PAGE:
Abscesses in Dogs and Cats
|Abscesses are a fairly common medical presentation in both dogs and cats. Abscesses usually appear as sudden soft tissue swellings that can often be hot, painful and inflamed, and are usually associated with secondary bacterial infections, as well as pus formation.
They may appear on the surface of the body associated with the underlying soft tissues or skin, and may also occur in places involving the joints or anal sacs. Fever is commonly present with acute abscesses.
There are many possible causative factors with abscess formation. Bite wounds from other animals, which are commonly seen in outdoor cats, often lead to secondary infections, as animals’ mouths are full of bacteria. Foreign bodies such as grass awns, tiny sticks, pebbles, and gauze pads also can lead to inflammation and secondary abscess formation. In older pets, underlying tumors may also lead to abscess formation. It is even possible to see internal abscesses involving the pancreas or prostate which can make pets quite systemically ill.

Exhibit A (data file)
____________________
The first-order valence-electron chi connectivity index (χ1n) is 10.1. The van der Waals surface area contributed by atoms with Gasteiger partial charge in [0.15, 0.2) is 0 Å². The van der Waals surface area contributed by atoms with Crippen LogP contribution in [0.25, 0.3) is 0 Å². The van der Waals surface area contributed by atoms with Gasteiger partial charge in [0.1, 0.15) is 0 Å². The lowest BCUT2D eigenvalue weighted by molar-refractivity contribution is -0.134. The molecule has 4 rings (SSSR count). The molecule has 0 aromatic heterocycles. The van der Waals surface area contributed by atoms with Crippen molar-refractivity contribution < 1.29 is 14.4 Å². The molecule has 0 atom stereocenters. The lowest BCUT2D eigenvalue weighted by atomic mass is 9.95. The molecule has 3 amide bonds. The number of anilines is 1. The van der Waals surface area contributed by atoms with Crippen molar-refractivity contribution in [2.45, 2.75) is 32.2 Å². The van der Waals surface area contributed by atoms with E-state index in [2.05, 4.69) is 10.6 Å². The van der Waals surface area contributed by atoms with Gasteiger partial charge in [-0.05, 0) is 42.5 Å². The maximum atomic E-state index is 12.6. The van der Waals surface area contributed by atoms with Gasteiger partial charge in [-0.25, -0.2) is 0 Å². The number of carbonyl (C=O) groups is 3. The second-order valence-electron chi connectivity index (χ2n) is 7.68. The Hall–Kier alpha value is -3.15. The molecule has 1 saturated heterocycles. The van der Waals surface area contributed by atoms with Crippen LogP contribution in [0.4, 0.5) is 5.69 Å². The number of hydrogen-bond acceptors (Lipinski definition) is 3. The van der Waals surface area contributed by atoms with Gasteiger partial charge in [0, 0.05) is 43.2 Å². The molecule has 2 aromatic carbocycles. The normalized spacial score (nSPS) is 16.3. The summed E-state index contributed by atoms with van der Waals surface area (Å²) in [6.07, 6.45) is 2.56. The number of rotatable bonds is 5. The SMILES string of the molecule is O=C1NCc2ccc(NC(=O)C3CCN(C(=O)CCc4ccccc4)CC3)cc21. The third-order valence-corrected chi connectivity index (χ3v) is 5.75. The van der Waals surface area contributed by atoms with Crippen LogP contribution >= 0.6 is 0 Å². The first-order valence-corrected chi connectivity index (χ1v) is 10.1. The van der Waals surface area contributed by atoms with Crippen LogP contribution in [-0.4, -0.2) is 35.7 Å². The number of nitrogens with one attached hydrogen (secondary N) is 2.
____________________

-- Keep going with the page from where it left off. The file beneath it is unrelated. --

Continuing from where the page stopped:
The diagnosis of abscesses is based on the appearance of the swellings and aspirate of the pus on direct visual exam, or ultrasound of internal organs. Treatment often includes lancing the abscess to allow drainage of the pus for several days, as well as sometimes the placement of special plastic tubing if the abscess is large. Warm compresses over the area for 5-10 minutes a few times daily also promotes healing and wound drainage. For acute abscesses, injectable and/or oral antibiotics are often used in pets for 10-14 days.